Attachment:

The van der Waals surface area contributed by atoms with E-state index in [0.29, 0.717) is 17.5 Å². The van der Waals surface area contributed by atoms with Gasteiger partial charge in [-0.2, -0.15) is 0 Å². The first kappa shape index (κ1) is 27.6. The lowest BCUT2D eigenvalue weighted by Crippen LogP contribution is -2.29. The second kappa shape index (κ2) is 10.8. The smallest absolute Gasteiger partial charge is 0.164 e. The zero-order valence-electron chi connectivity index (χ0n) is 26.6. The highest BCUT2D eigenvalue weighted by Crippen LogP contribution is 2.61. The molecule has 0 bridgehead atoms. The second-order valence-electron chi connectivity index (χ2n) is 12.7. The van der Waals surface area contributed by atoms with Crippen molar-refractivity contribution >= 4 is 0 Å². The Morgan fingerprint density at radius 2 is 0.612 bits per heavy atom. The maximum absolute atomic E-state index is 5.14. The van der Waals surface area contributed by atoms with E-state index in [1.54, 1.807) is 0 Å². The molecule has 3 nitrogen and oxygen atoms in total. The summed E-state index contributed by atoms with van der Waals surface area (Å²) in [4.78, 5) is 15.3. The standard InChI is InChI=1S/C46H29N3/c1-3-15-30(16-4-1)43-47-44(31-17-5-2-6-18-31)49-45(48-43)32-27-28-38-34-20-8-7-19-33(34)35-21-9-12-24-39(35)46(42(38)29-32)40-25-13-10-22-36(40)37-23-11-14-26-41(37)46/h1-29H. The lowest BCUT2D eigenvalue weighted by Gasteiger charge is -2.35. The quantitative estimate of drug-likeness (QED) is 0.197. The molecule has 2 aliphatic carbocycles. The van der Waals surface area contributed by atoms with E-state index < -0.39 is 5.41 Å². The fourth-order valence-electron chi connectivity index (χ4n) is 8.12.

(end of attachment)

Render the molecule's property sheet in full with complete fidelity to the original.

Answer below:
The van der Waals surface area contributed by atoms with E-state index in [0.29, 0.717) is 17.5 Å². The van der Waals surface area contributed by atoms with Gasteiger partial charge in [-0.2, -0.15) is 0 Å². The first kappa shape index (κ1) is 27.6. The lowest BCUT2D eigenvalue weighted by Crippen LogP contribution is -2.29. The second kappa shape index (κ2) is 10.8. The smallest absolute Gasteiger partial charge is 0.164 e. The zero-order valence-electron chi connectivity index (χ0n) is 26.6. The highest BCUT2D eigenvalue weighted by Crippen LogP contribution is 2.61. The molecule has 0 bridgehead atoms. The second-order valence-electron chi connectivity index (χ2n) is 12.7. The van der Waals surface area contributed by atoms with Crippen molar-refractivity contribution >= 4 is 0 Å². The Morgan fingerprint density at radius 2 is 0.612 bits per heavy atom. The maximum absolute atomic E-state index is 5.14. The van der Waals surface area contributed by atoms with E-state index in [1.54, 1.807) is 0 Å². The molecule has 3 nitrogen and oxygen atoms in total. The summed E-state index contributed by atoms with van der Waals surface area (Å²) in [4.78, 5) is 15.3. The standard InChI is InChI=1S/C46H29N3/c1-3-15-30(16-4-1)43-47-44(31-17-5-2-6-18-31)49-45(48-43)32-27-28-38-34-20-8-7-19-33(34)35-21-9-12-24-39(35)46(42(38)29-32)40-25-13-10-22-36(40)37-23-11-14-26-41(37)46/h1-29H. The lowest BCUT2D eigenvalue weighted by Gasteiger charge is -2.35. The quantitative estimate of drug-likeness (QED) is 0.197. The molecule has 2 aliphatic carbocycles. The van der Waals surface area contributed by atoms with E-state index < -0.39 is 5.41 Å². The fourth-order valence-electron chi connectivity index (χ4n) is 8.12.